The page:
Rest in peace, beneath the sea

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The Neptune Society, provider of cremation services and funerals at sea, is opening an undersea cemetery with a Lost City of Atlantis motif that is expected to draw funerals, fish and divers to Miami’s waters.

The Neptune Society, provider of cremation services and funerals at sea, is opening an undersea cemetery with a Lost City of Atlantis motif that is expected to draw funerals, fish and divers to Miami’s waters.

Located 3.25 miles off Key Biscayne, Neptune Memorial Reef will cover 16 acres and encompass 5,000 concrete sculptures — columns, benches, figurines, artifacts, gates, lintels — all laid out in concentric circles and along spokes meeting in a central plaza. The “ruins” are honeycombed with nooks and crannies, niches and caves for fish and other marine life to hide in, and with voids where divers will imbed cement blocks harboring ashes of the deceased.

Each memorial block will have a bronze plaque identifying the remains, and the cemetery will have space for more than 165,000 of these. Cost of a memorial “plot” will average about $2,000, but a space in some of the more elaborate sculptures will cost as much as $10,000, says Kim Brandell, the Miami sculptor who designed the reef.

“Your money is actually going to build this sanctuary for fish,” says Brandell, 56. “That’s why we call this ‘life after life.’ ”

The north entrance, about 1/20 of the reef, is finished, he says. That includes 600 tons of concrete sculptures and a brass gate flanked by brass lions. The reef’s ultimate cost will be about $20 million, the sculptor says, and sales of plots will finance its expansion. The memorial reef is in 40 to 50 feet of water inside the Key Biscayne Special Management Zone, an area set aside for building artificial reefs to foster the growth of fish populations and other marine life.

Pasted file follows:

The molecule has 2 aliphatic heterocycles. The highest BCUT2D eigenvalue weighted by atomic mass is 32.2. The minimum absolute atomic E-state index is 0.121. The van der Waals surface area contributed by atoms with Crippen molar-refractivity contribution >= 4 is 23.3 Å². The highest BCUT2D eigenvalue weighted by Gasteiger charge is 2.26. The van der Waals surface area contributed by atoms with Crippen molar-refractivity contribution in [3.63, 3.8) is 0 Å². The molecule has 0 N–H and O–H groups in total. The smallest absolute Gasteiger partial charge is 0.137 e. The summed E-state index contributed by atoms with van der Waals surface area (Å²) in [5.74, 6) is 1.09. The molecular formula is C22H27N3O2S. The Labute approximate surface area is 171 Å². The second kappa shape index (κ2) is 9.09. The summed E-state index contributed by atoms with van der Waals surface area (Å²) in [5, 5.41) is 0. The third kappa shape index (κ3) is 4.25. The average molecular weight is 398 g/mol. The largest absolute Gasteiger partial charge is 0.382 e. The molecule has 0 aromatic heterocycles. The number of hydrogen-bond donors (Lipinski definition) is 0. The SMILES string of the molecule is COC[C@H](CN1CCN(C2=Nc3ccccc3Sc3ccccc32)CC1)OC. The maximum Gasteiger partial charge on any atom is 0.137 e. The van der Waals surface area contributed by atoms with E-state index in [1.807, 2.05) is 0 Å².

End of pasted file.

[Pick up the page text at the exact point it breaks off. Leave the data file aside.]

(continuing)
Brandell says the memorial reef was designed first and foremost for marine life because it was on that basis that federal and state agencies issued environmental permits for it. He says researchers will be invited to undertake long-term studies of the reef to see how and what kinds of configurations help propagate fish populations.

The Neptune Society and The Atlantis Reef Project, a business headed by entrepreneur Gary Levine, spent $100,000 studying how to engineer the sculptures so they can withstand 100-year storms. Some of the bases of the sculptures weigh 30 tons, and those bases are secured with 8-inch-diameter pipes sunk seven feet into the sand.

“That keeps the statues from sliding and tipping over,” Brandell says.

Brandell, a South Florida native who hankered to be a marine biologist as a child, says the reef is designed more for diving than for fishing, but anglers should benefit from it in the future as the reef spawns more fish in Miami’s inshore waters. “The fish that grow up there will swim off, and you can catch them somewhere else,” he says.

The society plans to furnish glass-bottom boats for on-site funerals, Brandell says. Mourners can watch the stones set in place from the boat through the glass bottom or on an on-board wide-screen television, or they can view it from 50 feet below the water — if they are divers.

The society has set out six mooring buoys for funeral and diving boats. “Divers already are going to the site, and they’re spreading the news,” Brandell says. “It’s not like anything anyone has seen before.”

Cremation is gaining wide acceptance, says Lois Whitman, publicist for The Neptune Society. She says Americans are so mobile that it doesn’t make much sense anymore to keep a traditional family burial plot. “A lot of people today are opting for cremation,” she says. And the underwater cemetery? “They are already lining up to reserve a place.”

She says reservations for plots opened Nov. 15. For more information on the Neptune Society and the Neptune Memorial Reef, call (888) 663-6633 or visit www.neptunesociety.com or www.nmreef.com .